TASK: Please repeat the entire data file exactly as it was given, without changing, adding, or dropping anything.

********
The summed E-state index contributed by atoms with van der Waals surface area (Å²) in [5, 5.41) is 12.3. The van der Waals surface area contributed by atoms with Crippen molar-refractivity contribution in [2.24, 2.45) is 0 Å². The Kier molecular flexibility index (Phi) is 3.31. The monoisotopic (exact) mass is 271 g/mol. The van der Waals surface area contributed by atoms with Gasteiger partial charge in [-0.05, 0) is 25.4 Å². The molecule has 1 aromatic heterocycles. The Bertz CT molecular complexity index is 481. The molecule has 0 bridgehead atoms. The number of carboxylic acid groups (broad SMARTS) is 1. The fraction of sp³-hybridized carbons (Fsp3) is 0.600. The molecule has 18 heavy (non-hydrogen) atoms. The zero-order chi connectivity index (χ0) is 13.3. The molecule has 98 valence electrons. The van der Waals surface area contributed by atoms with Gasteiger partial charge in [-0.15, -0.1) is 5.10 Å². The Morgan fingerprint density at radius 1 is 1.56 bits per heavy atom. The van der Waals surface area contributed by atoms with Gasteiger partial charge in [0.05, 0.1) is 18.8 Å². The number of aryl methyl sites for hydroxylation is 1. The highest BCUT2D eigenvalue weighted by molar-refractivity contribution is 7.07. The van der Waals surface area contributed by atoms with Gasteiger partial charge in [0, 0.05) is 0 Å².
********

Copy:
The summed E-state index contributed by atoms with van der Waals surface area (Å²) in [5, 5.41) is 12.3. The van der Waals surface area contributed by atoms with Crippen molar-refractivity contribution in [2.24, 2.45) is 0 Å². The Kier molecular flexibility index (Phi) is 3.31. The monoisotopic (exact) mass is 271 g/mol. The van der Waals surface area contributed by atoms with Gasteiger partial charge in [-0.05, 0) is 25.4 Å². The molecule has 1 aromatic heterocycles. The Bertz CT molecular complexity index is 481. The molecule has 0 bridgehead atoms. The number of carboxylic acid groups (broad SMARTS) is 1. The fraction of sp³-hybridized carbons (Fsp3) is 0.600. The molecule has 18 heavy (non-hydrogen) atoms. The zero-order chi connectivity index (χ0) is 13.3. The molecule has 98 valence electrons. The van der Waals surface area contributed by atoms with Gasteiger partial charge in [-0.15, -0.1) is 5.10 Å². The Morgan fingerprint density at radius 1 is 1.56 bits per heavy atom. The van der Waals surface area contributed by atoms with Gasteiger partial charge in [0.05, 0.1) is 18.8 Å². The number of aryl methyl sites for hydroxylation is 1. The highest BCUT2D eigenvalue weighted by molar-refractivity contribution is 7.07. The van der Waals surface area contributed by atoms with Gasteiger partial charge in [0, 0.05) is 0 Å².